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My prices start at £500 for just a simple head and shoulders i.e. a plain background and simple clothes. We would negotiate the price from then on depending on what extra elements you would like to appear in the painting. Hands for example are notoriously difficult to paint and are therefore very time consuming, so that would bump up the price. Other elements which would effect the price would be, background, elaborate clothing, wording, animals or objects. Sometimes clients want special items or motifs which represent the sitter.


For private commissions prices start at £100 for a single floating head only.

Vanity Fair style caricatures start at £250.

The cost then goes up depending on the complexity of the image, if sketch amendments exceed my limit of 3, or whether I need to research further reference material. If you request a print, the size and quantity of the prints also affects the final price.

Commercial usage/licence fees will be negotiated per project.

Pencil Sketch:

N.B. I am not currently taking commissions for pencil portraits at the moment.

Each commission has a unique timescale. It depends on the complexity of the portrait and whether you want oil or digital.

Other factors can also affect this. If I have a query of you, I will need a fairly quick response so that there are no delays in completing the commission. Let me know your preferred means of communication. This can be phone, text, email, WhatsApp, Facebook etc.

N.B. If you have difficulty providing me with usable images, too much to-ing and fro-ing with photos can stretch out the timescale by weeks. If the deadline is too tight, this may prevent me from meeting it.


I need at least 2 months for an oil portrait. It could take less time, but this is to allow for discussion, the physical painting process, time to make any changes, adequate drying time of paint and varnish, and delivery.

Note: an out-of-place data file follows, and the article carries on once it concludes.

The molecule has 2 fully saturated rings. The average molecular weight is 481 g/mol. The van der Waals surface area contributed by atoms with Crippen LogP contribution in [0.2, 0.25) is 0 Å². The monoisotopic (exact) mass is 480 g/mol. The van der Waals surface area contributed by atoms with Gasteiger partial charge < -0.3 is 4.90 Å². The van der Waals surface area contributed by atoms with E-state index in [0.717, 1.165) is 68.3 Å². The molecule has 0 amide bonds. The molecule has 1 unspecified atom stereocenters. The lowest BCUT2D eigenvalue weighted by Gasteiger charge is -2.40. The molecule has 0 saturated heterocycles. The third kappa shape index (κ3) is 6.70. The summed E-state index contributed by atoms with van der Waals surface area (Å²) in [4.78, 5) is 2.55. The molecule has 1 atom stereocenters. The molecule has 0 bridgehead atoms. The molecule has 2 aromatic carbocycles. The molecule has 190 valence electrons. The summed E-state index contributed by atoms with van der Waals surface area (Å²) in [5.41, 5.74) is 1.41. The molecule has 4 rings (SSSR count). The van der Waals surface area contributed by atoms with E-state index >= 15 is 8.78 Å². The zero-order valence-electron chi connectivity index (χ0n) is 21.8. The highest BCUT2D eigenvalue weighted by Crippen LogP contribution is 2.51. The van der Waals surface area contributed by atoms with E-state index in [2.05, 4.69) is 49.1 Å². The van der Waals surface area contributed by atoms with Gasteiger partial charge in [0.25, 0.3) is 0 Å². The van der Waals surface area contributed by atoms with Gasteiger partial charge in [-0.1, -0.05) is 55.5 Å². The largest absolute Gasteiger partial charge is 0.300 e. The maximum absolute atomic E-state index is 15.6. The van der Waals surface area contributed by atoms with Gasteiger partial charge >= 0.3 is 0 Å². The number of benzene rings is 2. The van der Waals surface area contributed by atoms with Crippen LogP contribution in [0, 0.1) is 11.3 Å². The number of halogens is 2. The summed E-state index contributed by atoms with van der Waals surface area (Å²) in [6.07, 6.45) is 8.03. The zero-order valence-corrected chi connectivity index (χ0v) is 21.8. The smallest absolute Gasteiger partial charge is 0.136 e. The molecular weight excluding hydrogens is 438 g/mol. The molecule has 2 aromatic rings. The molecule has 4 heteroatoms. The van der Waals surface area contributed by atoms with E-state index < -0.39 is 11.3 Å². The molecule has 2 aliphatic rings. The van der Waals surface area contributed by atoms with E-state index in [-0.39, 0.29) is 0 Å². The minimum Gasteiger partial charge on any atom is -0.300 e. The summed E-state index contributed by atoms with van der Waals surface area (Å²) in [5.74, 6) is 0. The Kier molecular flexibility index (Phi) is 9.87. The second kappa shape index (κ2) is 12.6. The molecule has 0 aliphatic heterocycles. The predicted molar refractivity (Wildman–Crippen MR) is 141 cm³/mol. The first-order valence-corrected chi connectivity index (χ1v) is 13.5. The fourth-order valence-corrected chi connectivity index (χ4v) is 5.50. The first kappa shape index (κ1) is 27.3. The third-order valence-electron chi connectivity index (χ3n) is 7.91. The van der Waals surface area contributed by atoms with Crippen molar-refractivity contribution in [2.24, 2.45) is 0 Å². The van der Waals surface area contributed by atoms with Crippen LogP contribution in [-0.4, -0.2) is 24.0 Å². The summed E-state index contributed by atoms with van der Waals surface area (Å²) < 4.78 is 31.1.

Make sure you initially contact me in plenty of time if it needs to arrive for a special occasion.  Err on the side of caution; Make it months instead of weeks if possible.


Depending on the complexity of your commission, a digital portrait can be completed within up to a month of receiving usable photos. However, I can often produce a piece in less time, so it’s always worth checking.

N.B. The print and delivery process is out of my control and has been known to take in excess of 2 weeks. I do request a little patience at this stage. Should any delays occur, I will keep you informed.

I paint in oil on wood panel.

The tools I use for digital illustration are pencil, scanner, stylus and graphics tablet, and Photoshop.

No, I prefer to work from photos as this is more convenient for both myself and the sitter, especially if you are on the other side of the country or in a different one completely.

Where possible, I prefer to take the photos myself to guarantee that they are good quality and fit my requirements, I am more than happy to travel to you for a photo session if you are content to pay the extra cost. But I realise that most budgets do not stretch to this, so I have included a list of pointers to hopefully assist you in supplying me with only the best quality photos. 

See ‘What sort of photos do you need’ below.

It is preferable if you can take the photos, especially for the portrait, paying close attention to the specifications below in order for the pose and the lighting to be just right. I know it isn’t always possible to take photos to a high standard with limited resources. You may not have access to a good camera, or your photography skills may not be good enough to produce the best results. Let me know if this will be a problem.

It may be that the portrait is to be a surprise for the sitter. If this is the case, please be aware that I have rarely had a successful photograph taken ’secretly’! It is often better to actually let the sitter in on the secret in order to get decent photographs of them. That way the sitter can be assured of satisfaction with the final portrait as they have had control over how they look in the photos; they can do their hair or make-up, and choose their own clothing. But if this is not an option, and it absolutely has to be a surprise or it is a posthumous portrait, send me whatever photos you possess, and I will let you know if the images you send are usable.